Inside Story

Why we would gain from a regional approach to refugee protection

What would a sustainable regional approach look like? Anne McNevin outlines the main features – and benefits – of an alternative to the Labor–Coalition deterrence consensus

Anne McNevin 31 July 2013 1168 words

Iraqi asylum seekers look out from a cargo ship that rescued them after their boat sank off Java island en route to Australia on 27 July.
Photo: Idhad Zakaria/ AP

LAST week in Inside Story I argued that both sides of politics are having the wrong conversation about asylum seekers, focusing on how to stop the boats coming rather than looking at why they come. Overwhelmingly (in over 90 per cent of cases, according to the government’s own statistics), they come because of the need for protection as refugees. As long as we persist with a policy framework based on blocking lawful transit to places where protection can be accessed, we perpetuate a market in irregular transit. Far from breaking the “people smuggler’s business model,” our current policy framework gives life to it.

If the answer lies in making protection available to refugees, what would a sustainable regional approach look like?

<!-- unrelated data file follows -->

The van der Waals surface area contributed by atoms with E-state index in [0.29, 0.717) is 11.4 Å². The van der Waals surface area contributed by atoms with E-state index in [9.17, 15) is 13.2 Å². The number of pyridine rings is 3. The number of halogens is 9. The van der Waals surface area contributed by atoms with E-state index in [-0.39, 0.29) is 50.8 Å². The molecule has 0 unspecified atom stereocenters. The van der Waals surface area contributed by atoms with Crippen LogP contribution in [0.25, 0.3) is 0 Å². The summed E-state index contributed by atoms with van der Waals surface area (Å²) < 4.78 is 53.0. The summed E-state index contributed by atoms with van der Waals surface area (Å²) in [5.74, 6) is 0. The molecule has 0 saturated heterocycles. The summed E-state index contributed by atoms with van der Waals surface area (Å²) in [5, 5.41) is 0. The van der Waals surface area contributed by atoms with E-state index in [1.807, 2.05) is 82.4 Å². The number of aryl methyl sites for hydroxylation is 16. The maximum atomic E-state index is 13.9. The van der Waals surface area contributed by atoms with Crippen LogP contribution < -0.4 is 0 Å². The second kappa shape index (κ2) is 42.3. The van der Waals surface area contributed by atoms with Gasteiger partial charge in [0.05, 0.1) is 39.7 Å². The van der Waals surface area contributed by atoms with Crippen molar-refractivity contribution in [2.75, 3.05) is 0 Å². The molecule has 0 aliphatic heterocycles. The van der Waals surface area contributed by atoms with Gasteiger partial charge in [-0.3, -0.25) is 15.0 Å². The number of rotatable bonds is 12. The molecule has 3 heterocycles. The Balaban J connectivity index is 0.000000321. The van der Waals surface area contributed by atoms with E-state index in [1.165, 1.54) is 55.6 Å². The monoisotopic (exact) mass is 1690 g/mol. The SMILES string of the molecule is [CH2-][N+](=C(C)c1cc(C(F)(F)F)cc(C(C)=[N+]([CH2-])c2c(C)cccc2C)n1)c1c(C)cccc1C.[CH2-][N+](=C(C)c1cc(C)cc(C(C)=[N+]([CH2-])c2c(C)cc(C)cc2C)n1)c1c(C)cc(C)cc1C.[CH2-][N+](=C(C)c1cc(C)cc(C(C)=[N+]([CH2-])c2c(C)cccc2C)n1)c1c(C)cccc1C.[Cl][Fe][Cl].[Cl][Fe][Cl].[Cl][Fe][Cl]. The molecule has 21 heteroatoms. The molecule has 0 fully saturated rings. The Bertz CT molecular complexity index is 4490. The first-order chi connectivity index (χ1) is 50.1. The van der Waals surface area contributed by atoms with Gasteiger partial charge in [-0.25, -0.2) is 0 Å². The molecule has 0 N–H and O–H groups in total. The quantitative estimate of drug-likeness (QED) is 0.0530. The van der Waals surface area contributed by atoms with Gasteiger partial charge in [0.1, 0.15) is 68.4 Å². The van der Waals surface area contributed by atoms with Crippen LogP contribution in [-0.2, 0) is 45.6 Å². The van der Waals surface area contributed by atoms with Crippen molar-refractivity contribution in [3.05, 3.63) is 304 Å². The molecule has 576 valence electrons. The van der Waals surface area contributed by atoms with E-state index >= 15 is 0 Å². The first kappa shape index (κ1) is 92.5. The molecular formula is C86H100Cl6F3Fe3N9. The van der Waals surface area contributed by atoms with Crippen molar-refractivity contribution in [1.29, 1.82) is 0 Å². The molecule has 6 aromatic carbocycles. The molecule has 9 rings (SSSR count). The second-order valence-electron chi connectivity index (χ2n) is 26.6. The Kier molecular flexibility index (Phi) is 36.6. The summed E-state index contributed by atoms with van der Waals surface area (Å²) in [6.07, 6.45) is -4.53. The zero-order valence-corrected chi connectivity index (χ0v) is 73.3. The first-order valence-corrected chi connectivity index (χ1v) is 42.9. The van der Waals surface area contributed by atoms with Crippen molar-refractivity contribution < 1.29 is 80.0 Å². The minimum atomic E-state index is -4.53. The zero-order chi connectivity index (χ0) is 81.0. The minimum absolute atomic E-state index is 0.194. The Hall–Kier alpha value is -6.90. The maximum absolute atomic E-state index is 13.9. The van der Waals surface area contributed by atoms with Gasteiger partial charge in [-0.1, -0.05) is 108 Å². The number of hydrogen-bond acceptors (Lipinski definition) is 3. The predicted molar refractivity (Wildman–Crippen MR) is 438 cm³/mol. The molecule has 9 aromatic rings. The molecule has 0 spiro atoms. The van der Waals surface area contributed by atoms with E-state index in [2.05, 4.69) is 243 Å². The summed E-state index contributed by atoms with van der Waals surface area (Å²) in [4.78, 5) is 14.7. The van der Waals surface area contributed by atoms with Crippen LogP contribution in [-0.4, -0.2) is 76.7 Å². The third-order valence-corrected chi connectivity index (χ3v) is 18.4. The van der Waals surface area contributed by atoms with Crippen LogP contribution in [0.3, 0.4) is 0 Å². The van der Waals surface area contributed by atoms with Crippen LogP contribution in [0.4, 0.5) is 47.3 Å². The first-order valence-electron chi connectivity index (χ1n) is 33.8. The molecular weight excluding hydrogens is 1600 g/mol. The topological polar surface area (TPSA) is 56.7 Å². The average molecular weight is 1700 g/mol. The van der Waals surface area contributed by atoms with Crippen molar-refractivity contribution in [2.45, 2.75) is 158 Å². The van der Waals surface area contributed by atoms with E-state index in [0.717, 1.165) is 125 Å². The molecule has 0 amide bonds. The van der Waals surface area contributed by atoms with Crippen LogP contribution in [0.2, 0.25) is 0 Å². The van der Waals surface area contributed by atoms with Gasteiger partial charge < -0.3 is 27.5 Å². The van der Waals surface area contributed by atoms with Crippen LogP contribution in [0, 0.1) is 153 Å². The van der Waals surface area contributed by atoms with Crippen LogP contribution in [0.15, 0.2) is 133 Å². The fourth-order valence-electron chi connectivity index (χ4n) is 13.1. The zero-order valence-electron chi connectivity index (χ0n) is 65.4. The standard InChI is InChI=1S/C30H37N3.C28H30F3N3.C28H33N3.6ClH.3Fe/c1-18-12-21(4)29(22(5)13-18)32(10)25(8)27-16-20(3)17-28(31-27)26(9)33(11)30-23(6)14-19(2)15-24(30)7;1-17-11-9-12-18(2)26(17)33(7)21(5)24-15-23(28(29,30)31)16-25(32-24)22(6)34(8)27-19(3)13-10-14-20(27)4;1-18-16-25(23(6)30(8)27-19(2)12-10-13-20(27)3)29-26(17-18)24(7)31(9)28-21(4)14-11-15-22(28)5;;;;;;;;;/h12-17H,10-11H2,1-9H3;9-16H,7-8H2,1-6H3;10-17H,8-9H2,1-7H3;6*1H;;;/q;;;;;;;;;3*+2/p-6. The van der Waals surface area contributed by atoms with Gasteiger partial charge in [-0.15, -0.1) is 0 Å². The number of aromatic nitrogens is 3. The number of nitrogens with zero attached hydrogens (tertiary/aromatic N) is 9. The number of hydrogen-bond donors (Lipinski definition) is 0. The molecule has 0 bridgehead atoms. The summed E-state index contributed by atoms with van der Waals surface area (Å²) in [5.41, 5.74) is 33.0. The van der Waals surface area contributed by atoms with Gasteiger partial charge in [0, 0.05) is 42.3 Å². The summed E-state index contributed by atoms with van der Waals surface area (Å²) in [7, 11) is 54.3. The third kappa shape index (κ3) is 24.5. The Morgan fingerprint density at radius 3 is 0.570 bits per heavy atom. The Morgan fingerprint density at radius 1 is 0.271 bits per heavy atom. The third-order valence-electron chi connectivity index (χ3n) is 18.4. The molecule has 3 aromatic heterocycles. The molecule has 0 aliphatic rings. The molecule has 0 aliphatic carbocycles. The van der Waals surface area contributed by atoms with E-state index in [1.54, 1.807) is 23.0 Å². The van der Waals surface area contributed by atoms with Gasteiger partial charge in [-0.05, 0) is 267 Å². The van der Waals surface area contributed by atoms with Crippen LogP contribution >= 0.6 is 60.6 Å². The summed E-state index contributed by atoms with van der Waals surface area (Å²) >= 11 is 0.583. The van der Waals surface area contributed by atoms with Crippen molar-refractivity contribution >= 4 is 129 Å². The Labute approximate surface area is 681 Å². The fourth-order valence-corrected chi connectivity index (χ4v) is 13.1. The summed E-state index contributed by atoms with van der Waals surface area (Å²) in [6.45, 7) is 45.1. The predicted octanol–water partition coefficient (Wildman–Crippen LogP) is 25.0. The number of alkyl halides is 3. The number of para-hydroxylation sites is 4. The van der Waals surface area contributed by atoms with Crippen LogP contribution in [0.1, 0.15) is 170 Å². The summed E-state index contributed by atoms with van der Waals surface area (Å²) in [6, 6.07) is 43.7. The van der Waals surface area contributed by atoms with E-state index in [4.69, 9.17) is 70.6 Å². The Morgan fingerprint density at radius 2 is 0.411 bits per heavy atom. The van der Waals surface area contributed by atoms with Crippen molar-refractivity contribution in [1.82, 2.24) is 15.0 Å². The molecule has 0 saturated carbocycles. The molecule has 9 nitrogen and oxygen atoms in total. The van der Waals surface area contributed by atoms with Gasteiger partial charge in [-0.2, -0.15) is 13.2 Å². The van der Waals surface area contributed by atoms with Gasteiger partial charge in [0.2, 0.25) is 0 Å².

Protection for refugees has two dimensions: (1) immediate physical safety, free of persecution, and (2) the ability to generate a livelihood, reunite with and provide for one’s family, and educate one’s children – the basics for living a dignified life. These two dimensions account for why asylum seekers move from countries of first asylum (transit countries) to others and why some countries are unacceptable as long-term resettlement options. (1) may well be achieved by moving from a source country like Afghanistan to a transit country like Indonesia. But (2) is currently not possible in many regional transit countries, either because the legal infrastructure does not recognise refugee rights and leaves refugees vulnerable to arrest and unable to work lawfully (Malaysia, Indonesia), or because levels of development and the specifics of social arrangements do not currently permit for local integration (Papua New Guinea). Without (2), refugees are left in a virtual state of social and economic limbo, if not destitution, even if (1) is satisfied.